Its no secret, we live in a “now” generation. We’re in an era where anyone can film a video of themselves singing, upload it to YouTube, and become the worlds biggest pop star. We’re in a time where someone can write a blog post and end up as a guest on Oprah’s Super Soul Sunday. Any day could literally change the rest of your life. I know this sounds a bit cliche but, possibilities are indeed endless.
However, with limitless opportunities and abundant resources, not to mention more millionaires today than ever before in American history, there seems to be something that we as a society have been unable to leave behind — the fear of being wrong.
It’s as if being wrong means losing something more than the magnified sense of personal prominence, something which should be of minimal importance for a humble soul. In fact, most of the arguments we’re involved in on a regular basis are of menial value and have no long term negative or positive implications, yet we are fixated on the idea that being wrong is the most unfavorable result to any debate.
Some of our most common arguments often involve work, money, bills, bad drivers, religion, entertainment and food. But more often than not, none of these arguments are actually as bad as we claim them to be. Nonetheless, they still end up becoming emotional battles of frustration and futile attempts to sway another person’s opinion or point of view.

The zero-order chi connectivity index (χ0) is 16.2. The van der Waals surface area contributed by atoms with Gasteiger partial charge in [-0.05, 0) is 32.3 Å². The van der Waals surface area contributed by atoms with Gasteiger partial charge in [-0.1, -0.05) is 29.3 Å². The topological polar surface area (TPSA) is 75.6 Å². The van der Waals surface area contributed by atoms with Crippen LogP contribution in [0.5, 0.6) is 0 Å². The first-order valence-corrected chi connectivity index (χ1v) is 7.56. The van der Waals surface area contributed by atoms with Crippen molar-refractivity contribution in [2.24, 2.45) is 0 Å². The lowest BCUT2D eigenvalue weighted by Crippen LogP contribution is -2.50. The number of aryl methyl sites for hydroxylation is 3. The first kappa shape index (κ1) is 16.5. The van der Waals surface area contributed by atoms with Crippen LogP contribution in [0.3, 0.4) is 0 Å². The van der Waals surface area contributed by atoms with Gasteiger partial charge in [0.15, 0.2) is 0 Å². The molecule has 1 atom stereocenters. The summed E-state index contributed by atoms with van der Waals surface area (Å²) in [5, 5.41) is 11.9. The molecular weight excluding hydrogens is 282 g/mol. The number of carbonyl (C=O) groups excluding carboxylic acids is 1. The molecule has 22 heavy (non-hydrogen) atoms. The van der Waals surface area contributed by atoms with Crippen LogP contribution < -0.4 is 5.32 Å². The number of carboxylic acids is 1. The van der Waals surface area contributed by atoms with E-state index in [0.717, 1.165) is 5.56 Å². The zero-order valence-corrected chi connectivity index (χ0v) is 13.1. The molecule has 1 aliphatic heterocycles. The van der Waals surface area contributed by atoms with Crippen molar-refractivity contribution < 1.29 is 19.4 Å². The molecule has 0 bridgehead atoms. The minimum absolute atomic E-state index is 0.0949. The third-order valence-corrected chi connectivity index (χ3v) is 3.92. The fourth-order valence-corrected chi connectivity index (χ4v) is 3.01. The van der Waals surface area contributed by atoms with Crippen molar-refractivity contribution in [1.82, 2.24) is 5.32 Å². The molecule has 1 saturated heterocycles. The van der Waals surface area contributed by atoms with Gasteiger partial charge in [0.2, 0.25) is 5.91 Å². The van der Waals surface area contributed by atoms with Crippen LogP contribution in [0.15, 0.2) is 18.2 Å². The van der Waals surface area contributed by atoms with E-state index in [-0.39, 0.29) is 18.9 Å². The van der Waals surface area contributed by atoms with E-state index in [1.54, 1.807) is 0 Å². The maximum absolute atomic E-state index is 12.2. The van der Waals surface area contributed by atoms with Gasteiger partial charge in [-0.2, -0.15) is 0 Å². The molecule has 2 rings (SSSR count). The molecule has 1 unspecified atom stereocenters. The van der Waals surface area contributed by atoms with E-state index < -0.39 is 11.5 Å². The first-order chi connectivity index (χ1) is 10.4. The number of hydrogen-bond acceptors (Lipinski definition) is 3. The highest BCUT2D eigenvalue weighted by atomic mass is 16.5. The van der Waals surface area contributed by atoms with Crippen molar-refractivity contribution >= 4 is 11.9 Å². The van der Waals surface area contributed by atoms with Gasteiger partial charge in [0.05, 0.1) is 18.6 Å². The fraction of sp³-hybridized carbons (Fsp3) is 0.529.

What led me to draw upon the idea of being wrong as a topic of discussion, was a recent disagreement I had with someone very dear to my heart. Throughout the course of the feud there were things said that shouldn’t have been said, and reactions to comments that were unwarranted and contrary to who we had become.
The biggest problem of all was that no matter what was said, neither one of us wanted to admit that we were wrong.
The actual details of what created this disagreement are of less importance than the resulting complication that arose from it. Fact is, I wanted to believe that my reaction was justified based on my perception of what had been done to me. Conversely, the other party felt as though their actions were warranted because of how I responded to a question they asked.
Either way, we were caught up in the who’s right and who’s wrong component of the situation.
When the dust settled and I had time to reflect on what had happened, I ended up offering my sincerest apologies. I admitted that I overreacted a bit, and my hope was to move forward despite the emotional anguish that had already been established. What started out as a fun filled weekend full of restaurant hopping, juice bar discoveries and yoga classes, ended up in a bitter argument, emotional turmoil, and utter disappointment.
I wanted nothing more than to forget about everything that took place. I recognized the role I played, and was appalled that I allowed myself to contribute to an aimless dispute that carried on longer than it should have.